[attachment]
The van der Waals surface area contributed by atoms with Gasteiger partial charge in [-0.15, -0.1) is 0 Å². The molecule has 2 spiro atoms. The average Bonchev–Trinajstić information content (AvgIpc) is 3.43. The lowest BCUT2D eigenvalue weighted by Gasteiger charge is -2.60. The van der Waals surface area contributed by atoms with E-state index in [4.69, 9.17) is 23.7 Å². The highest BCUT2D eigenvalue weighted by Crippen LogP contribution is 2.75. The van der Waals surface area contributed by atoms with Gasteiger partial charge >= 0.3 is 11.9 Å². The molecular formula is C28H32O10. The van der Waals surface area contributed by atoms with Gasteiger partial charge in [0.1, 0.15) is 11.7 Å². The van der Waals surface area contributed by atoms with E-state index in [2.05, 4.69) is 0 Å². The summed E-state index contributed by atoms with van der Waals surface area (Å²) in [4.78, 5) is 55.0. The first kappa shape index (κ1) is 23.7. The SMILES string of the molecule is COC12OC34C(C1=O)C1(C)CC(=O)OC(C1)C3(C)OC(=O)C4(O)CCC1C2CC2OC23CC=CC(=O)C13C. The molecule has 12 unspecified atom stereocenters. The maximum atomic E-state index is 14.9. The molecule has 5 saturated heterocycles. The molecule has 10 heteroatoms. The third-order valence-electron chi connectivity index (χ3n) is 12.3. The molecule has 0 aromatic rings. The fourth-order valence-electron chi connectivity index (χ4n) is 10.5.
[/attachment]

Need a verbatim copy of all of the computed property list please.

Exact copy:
The van der Waals surface area contributed by atoms with Gasteiger partial charge in [-0.15, -0.1) is 0 Å². The molecule has 2 spiro atoms. The average Bonchev–Trinajstić information content (AvgIpc) is 3.43. The lowest BCUT2D eigenvalue weighted by Gasteiger charge is -2.60. The van der Waals surface area contributed by atoms with E-state index in [4.69, 9.17) is 23.7 Å². The highest BCUT2D eigenvalue weighted by Crippen LogP contribution is 2.75. The van der Waals surface area contributed by atoms with Gasteiger partial charge >= 0.3 is 11.9 Å². The molecular formula is C28H32O10. The van der Waals surface area contributed by atoms with Gasteiger partial charge in [0.1, 0.15) is 11.7 Å². The van der Waals surface area contributed by atoms with E-state index in [2.05, 4.69) is 0 Å². The summed E-state index contributed by atoms with van der Waals surface area (Å²) in [4.78, 5) is 55.0. The first kappa shape index (κ1) is 23.7. The SMILES string of the molecule is COC12OC34C(C1=O)C1(C)CC(=O)OC(C1)C3(C)OC(=O)C4(O)CCC1C2CC2OC23CC=CC(=O)C13C. The molecule has 12 unspecified atom stereocenters. The maximum atomic E-state index is 14.9. The molecule has 5 saturated heterocycles. The molecule has 10 heteroatoms. The third-order valence-electron chi connectivity index (χ3n) is 12.3. The molecule has 0 aromatic rings. The fourth-order valence-electron chi connectivity index (χ4n) is 10.5.